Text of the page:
Article - Languages and Bible Translations (part 2)

Latin and English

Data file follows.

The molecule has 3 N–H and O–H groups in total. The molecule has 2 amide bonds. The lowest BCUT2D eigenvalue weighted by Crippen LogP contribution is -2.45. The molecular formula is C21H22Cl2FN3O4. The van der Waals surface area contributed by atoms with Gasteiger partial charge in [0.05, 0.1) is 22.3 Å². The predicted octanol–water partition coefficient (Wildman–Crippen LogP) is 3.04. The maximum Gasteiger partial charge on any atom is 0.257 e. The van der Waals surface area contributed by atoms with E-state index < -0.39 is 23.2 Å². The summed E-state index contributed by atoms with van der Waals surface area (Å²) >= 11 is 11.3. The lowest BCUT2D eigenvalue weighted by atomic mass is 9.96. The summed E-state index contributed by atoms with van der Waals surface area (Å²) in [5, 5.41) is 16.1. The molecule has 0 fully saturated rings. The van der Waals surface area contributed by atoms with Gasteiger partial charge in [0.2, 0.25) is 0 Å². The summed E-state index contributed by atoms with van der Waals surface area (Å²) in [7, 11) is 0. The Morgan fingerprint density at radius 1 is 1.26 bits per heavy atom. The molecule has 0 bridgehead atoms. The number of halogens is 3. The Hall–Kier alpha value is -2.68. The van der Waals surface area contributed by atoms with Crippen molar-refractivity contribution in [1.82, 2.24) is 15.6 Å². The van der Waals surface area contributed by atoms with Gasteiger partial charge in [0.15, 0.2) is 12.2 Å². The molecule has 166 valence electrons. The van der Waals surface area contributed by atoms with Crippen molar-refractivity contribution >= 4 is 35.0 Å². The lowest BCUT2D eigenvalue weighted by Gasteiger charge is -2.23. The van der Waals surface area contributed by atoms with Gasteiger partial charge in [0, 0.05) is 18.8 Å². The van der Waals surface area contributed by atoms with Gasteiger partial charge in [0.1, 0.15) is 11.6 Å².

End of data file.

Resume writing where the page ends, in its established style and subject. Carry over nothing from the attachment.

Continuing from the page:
For a while much of the world was Greek-speaking. However, by the 300s A.D. Latin had become a major spoken language, thus the need to translate the Bible in Latin. One of the most famous Latin translations of the Bible was the Latin Vulgate, primarily translated by Jerome beginning in A.D 382. By the 1200s the Latin Vulgate became the primary Latin translation used in the Western world and by the 1500s it became the official version of the Catholic Denomination as it continued to increase its power. With regard to the English language, in the 400s and 500s Germanic groups of people, such as the Angles (where we get the word “England” and “English”) and Saxons, migrated to what is now known as England and developed what is now known as the Old English language (thus the birth of the English language that would eventually become the third most common language in the present world). As the Catholic Denomination continued to enforce Latin, the English-speaking nations were in great need of English translations. As the Church of England (Episcopal Church) was in the process of dividing off the Catholic Denomination (which occurred in 1534), William Tyndale completed the first printed New Testament in English in 1526 and Myles Coverdale completed the first printed Bible (Old and New Testaments) in English in 1535. In 1539 Myles Coverdale helped to prepare the Great Bible which became the first authorized English Bible under King Henry VIII of England. Many of the bishops of the Church of England realized several inadequacies of the Great Bible and began to use their own translation in 1568 (which became known as the Bishops’ Bible; the second authorized translation of England). The third authorized version of the Bible was commissioned by King James I and was completed by 47 men of the Church of England in 1611. These men were very intelligent and had a high regard for the inspiration of the Scriptures (2 Timothy 3:16-17). They made use of the English translations as well as the other sources, including Greek and Hebrew. In the original preface of the King James of 1611 the translators made it clear they were not trying “to make a new translation…but to make a good one better.”

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